Foreigners and locals

Both Eoin Morgan and Boyd Rankin (below), who turn out for England are from Ireland!-AP Both Eoin Morgan and Boyd Rankin (below), who turn out for England are from Ireland!

Around about that time England seemed to have no borders, they recruited players from South Africa for their cricket team as if they were trying to compensate for that country’s absence from international sport, and it made uncomfortable lives for the cricketers never mind the talkers. Now it is a big issue within football, but for a different reason, writes Ted Corbett.

It was fine — in my opinion — when the England cricket team was strengthened by the occasional Indian batsman or a guy called Billy Murdoch could play for both England and Australia.

If you will excuse the — non-racial, I say — pun, it added a little colour among all those pale white faces and spade-shaped beards and it gave the likes of me something to write about.

Times have changed and if you have noticed there are a lot of people who claim that the changing times don’t make a scrap of difference and that all international cricketers, footballers, tennis players and the rest ought to be born in the country they represent.

As I say times have changed, the world has shrunk thanks to jet travel, cars and high speed trains making it possible to eat lunch in one country and partake of dinner in another without getting a major case of indigestion.

It’s not just cricket although that has raised me to a state in which I have talked non-stop for the last 25 years. Around about that time England seemed to have no borders, they recruited players from South Africa as if they were trying to compensate for that country’s absence from international sport, and it made uncomfortable lives for the cricketers never mind the talkers.

Now it is a big issue within football, but for a different reason.

The English Premier League is often described by those who make their living close to its centre as the “finest League in the world” and this may be true although Englishmen are apt to over-state the quality of, for instance, our police force, our justice system and our Parliament.

Nonetheless it is a very fine league and maintained at that level by clubs — enriched by TV cash and sponsor’s largesse — who responded to their every need by buying in players from abroad. Many of those foreign players are worth watching and English fans have had their pleasure enhanced by watching forwards like the magical goal scorer Ronaldo and highly motivated Cantona with Manchester United, the giant goalkeeper Cech at Chelsea and, oh, at least 1,000 others.

Not, of course, that there is anything unusual about foreigners in my country. My mother-in-law has just been treated for an eye condition by a West African doctor and is looked after at home by a Polish carer. Every town centre has a Polish food shop, Romanians, Albanians and Bulgarians are waiting to settle here in their thousands, so we read, and we have relied on Irishmen to dig roads, build canals and write books, plays and verse and sing to us for hundreds of years.

Sadly, there is a negative side to the invasion by these Argentinian, Brazilian, French, Dutch and Belgian footballers. It means fewer young English players are able to force their way into Premier League sides and that is weakening the England side who are at this moment not certain to qualify for next year’s World Cup.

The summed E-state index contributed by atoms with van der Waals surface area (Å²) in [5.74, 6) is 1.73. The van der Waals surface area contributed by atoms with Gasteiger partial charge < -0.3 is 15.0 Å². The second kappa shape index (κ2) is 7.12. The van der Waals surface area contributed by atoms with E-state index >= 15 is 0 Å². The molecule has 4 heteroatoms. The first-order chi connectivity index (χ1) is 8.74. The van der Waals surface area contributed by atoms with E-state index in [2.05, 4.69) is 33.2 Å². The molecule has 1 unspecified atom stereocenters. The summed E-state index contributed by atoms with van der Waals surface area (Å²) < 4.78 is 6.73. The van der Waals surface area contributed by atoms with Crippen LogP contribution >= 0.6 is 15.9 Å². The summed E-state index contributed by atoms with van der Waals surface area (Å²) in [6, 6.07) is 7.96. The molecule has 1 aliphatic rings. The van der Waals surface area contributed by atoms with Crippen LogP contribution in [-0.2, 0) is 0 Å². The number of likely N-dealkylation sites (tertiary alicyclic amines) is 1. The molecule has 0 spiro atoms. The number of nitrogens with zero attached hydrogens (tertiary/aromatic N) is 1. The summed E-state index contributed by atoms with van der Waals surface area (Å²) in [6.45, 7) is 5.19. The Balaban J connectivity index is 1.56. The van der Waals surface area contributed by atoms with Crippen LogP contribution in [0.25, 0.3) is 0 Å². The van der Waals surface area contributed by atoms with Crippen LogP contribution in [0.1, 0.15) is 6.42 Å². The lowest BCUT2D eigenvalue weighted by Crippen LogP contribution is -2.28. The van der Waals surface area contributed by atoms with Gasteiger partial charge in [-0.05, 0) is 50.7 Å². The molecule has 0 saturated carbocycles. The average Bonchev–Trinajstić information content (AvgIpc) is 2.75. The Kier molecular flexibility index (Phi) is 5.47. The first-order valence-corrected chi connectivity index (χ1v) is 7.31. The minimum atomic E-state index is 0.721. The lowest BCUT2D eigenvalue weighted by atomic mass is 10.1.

AP

The truth is that we cannot have a strong club structure — and our teams constantly excel in European competitions — and a powerful national team although as things are at this moment it appears the German football sides have the secret of that dual triumph.

The situation was best expressed when England’s top cricketers beat Ireland in Dublin as a preliminary to their one-day series against Australia. England were led by Eoin Morgan, an Irishman by birth who now plays for Middlesex and their most successful bowler was Boyd Rankin, another lad exported from Ireland to England.

Ed Joyce, who left Ireland to play for Middlesex and England, found he could not gain a regular place in either team and returned to play for Ireland.

The whole scenario is a huge mix-up; or the sort of thing that happens when the joke Irishman is involved. The joke Irishman is supposed to say things like “I’d hate to be with you when you’re by yourself”; every nation has a joke figure and we happen to have lighted on the Irish whose love of a witty remark is to be found most commonly in Liverpool where every man considers himself to be a comic. Sometimes it’s true too.

Of course, every Premier League, Test authority and sports specialist has a solution. Some want a limit on the number of players who can be signed by counties or Premier clubs; some want a limit on the number of foreign players in any given side.

As that match in Ireland was taking place the new chairman of the Football Association, Greg Dyke, was asking for an all-out effort from football so that England could win the World Cup in 2022.

Surely it is not as easy as all that; a couple of brave sentences rarely solve a problem. Not, that is, unless the rules are relaxed so that an England team can consist of anyone who has played in the Football League. That would cause an outcry from every nation in the rest of the world.

It is not the only contradiction in sport. The Americans have a world baseball event in which only American teams can take part.

That is an Irish state of affairs if ever there was one but it does not mean we should allow our own strange situation to continue. Given the speed with which the world is changing that may be Mission Impossible.